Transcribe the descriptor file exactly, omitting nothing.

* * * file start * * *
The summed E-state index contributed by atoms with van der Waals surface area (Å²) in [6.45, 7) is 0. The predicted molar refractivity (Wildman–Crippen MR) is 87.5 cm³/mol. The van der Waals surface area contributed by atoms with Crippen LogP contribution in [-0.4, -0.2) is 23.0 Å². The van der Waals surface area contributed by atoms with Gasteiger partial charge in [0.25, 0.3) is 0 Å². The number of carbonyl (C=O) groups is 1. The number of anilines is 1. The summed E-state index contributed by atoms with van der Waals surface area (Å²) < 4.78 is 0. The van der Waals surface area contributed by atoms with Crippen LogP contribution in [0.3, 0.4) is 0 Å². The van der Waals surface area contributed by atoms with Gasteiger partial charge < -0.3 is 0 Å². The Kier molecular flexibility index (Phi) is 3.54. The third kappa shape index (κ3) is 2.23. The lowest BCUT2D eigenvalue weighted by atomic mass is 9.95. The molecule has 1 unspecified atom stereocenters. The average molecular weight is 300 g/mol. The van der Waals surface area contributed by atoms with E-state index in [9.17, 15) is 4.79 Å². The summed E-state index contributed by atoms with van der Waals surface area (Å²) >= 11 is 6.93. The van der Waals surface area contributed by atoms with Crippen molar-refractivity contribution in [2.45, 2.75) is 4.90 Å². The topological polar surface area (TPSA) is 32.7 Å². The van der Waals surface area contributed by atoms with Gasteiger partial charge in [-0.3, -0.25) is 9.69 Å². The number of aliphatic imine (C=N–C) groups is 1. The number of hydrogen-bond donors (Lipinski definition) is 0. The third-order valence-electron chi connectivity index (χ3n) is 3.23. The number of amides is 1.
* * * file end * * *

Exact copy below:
The summed E-state index contributed by atoms with van der Waals surface area (Å²) in [6.45, 7) is 0. The predicted molar refractivity (Wildman–Crippen MR) is 87.5 cm³/mol. The van der Waals surface area contributed by atoms with Crippen LogP contribution in [-0.4, -0.2) is 23.0 Å². The van der Waals surface area contributed by atoms with Gasteiger partial charge in [0.25, 0.3) is 0 Å². The number of carbonyl (C=O) groups is 1. The number of anilines is 1. The summed E-state index contributed by atoms with van der Waals surface area (Å²) < 4.78 is 0. The van der Waals surface area contributed by atoms with Crippen LogP contribution in [0.3, 0.4) is 0 Å². The van der Waals surface area contributed by atoms with Gasteiger partial charge < -0.3 is 0 Å². The Kier molecular flexibility index (Phi) is 3.54. The third kappa shape index (κ3) is 2.23. The lowest BCUT2D eigenvalue weighted by atomic mass is 9.95. The molecule has 1 unspecified atom stereocenters. The average molecular weight is 300 g/mol. The van der Waals surface area contributed by atoms with E-state index in [9.17, 15) is 4.79 Å². The summed E-state index contributed by atoms with van der Waals surface area (Å²) >= 11 is 6.93. The van der Waals surface area contributed by atoms with Crippen molar-refractivity contribution in [2.45, 2.75) is 4.90 Å². The topological polar surface area (TPSA) is 32.7 Å². The van der Waals surface area contributed by atoms with Gasteiger partial charge in [-0.3, -0.25) is 9.69 Å². The number of aliphatic imine (C=N–C) groups is 1. The number of hydrogen-bond donors (Lipinski definition) is 0. The third-order valence-electron chi connectivity index (χ3n) is 3.23. The number of amides is 1.